IOWA CITY, Iowa — Wrestlers often come across as unfiltered and bombastic in their rhetoric, and God bless them for it.
Iowa wrestling coach Tom Brands, who won an Olympic gold medal in 1996 and three NCAA titles for the Hawkeyes, rarely disappoints when the microphones are turned on. He generally doesn’t surprise anyone with his candor, either. But Wednesday, the wrestling icon said something about freshman 125-pounder Spencer Lee that made me blink fast and shake my head.
“He’s a unique talent,” Brands said. “Good student. Good kid. Represents our program the way we want our young guys to represent our program. He reminds me of me socially, not in wrestling. He would have whipped my tail when I was his age.”
Whoa. Brands finished fourth nationally as a freshman with a 32-4-1 record. Then Brands happened to finish with a 158-7-2 career record, ranking second in all-time wins at Iowa. He was named Most Outstanding Wrestler at the 1992 NCAA Tournament.
Whoa again. Brands likes his guys, talks up their strengths and always displays plenty of bravado. Brands likes showmanship and aggressive wrestling, just the way legendary coach Dan Gable taught him 25 years ago. And Lee will provide it.
Lee is the next big thing, and Brands knows it. So do his teammates. Lee was the nation’s top recruit coming to Iowa. He won three straight Pennsylvania state titles, was a Cadet world champion and a two-time world champion. He was undefeated in high school. Midway through his senior season, Lee suffered a torn ACL. He was advised to stop wrestling by his family and everyone involved. He chose to sit out five weeks until sectionals, won on a bad leg and went back to state. Lee advanced to the state finals where he lost his only high school match. On a torn ACL.
Lee didn’t see live action at Iowa until October. The plan was methodical. Lee wrested unattached in two tournaments. He scored three falls and three technical falls. He lost his final match at Midlands to No. 10-ranked Ronnie Bresser of Oregon State 3-1 when Lee’s rust showed a bit. But in that tournament, Lee also produced a 15-0 technical fall over Edinboro’s Sean Russell, who was an All-American last season.
The performance showed that Lee was capable of dominating great competition. His knee has recovered fully. It was obvious he could help Iowa at 125 pounds and could become an All-American for the Hawkeyes in March. But was he ready to pull the redshirt? Frankly, it was killing him.
“I just think that sitting on the bench maybe isn’t the best thing for me,” Lee said. “Maybe we could have pulled earlier, I don’t know. That was a decision that we were still kind of waffling back and forth. It’s done now. It’s a done deal.”
“Spencer Lee is free,” Brands said. “One reason this is big news is because it’s Spencer Lee. He’s special. On another level, it’s just a decision that’s made in your program. Not that it’s ho-hum, but you’d like it to be business as usual. But that’s not what the media or fans or probably opponents, they don’t want to leave it lay like that. That’s why we’re talking about it.”
It’s not ho-hum to Lee’s teammates. Michael Kemerer, who is ranked No. 2 nationally at 157 pounds with a 13-0 record, was Lee’s teammate at Franklin Regional in Murrysville, Pa. He described Lee joining the Hawkeyes army as “huge.”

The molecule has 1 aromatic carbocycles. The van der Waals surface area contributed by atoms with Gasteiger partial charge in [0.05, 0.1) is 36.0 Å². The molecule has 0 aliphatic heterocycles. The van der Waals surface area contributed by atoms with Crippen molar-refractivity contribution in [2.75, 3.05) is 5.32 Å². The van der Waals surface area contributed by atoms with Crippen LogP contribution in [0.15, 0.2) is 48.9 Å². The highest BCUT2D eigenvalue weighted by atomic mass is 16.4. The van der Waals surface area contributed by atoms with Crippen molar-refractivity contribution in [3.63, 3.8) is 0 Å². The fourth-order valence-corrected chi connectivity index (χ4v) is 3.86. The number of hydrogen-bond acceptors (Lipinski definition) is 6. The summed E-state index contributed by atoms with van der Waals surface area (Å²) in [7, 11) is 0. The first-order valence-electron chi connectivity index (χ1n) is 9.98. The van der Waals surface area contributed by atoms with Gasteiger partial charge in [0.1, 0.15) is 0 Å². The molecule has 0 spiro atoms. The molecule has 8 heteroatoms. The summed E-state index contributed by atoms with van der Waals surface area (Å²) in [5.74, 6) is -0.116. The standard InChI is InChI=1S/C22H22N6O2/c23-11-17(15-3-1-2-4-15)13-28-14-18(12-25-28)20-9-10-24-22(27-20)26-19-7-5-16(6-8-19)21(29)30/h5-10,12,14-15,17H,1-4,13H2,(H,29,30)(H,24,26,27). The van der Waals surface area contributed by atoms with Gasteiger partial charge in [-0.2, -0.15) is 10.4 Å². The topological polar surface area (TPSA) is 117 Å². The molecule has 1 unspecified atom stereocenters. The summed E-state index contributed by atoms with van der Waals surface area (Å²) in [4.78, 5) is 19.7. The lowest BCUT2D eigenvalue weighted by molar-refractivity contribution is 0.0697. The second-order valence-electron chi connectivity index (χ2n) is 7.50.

“To see the bonus-point potential that he has, you even saw it this weekend. That was a returning All-American that he tech-falled,” said Kemerer, who finished third nationally last season at 157. “We know that he can score lots of points, score them fast and turn guys over and pin them. It’s awesome. I’m excited.
“I could tell that he’s not the type of kid that wants to be watching. You see how he wrestles and how hard he wrestles and he’s ready to be out there competing and wrestling for a national title right away. It’s just the kind of kid he is.”
Iowa wrestling is built on tenacity, toughness, technique and intimidation. Lee has all of those characteristics and has yet to wrestle one match in a Hawkeyes singlet. But six years ago he watched an Iowa-Penn State dual at Carver-Hawkeye Arena and envisioned himself in this environment. On Friday against Michigan State, he’ll be in it.
“I imagined running into Carver for the first time in seventh grade when I watched [Tony] Ramos pin one of the Penn State guys,” Lee said. “And it got so loud that I couldn’t even hear myself think. I was sitting with my Young Guns coach. I told him, ‘I think I’d look pretty good in black and gold.’ I was like in seventh grade.”
And what can Lee bring to the top of the lineup at an Iowa legacy weight class laced with national powerhouses such as Matt McDonough, Thomas Gilman and Tom Brands?
“Hopefully I can follow in their footsteps,” Lee said. “I know Gilman and McDonough and my coach, they all did their part and their job. Hopefully now it’s my turn. I’m going to go out there and do my best and score points. This is an entertainment business. That’s what I’m going to go out there to do.”
The 125-pound class is fantastic nationally. Lee met that with a shrug.
“I don’t see why that matters,” he said. “You have to believe you could beat anyone, anywhere, any time. Or else you’re in the wrong sport.”
That’s Iowa wrestling swagger. That’s Gable, Brands, the Steiner brothers and Lincoln McIlravy. That’s Lee.
“He has a reason to be confident,” Kemerer said. “He’s won at the international level, he’s won at every level. He’s ready to step in.
“He knows how good he is.”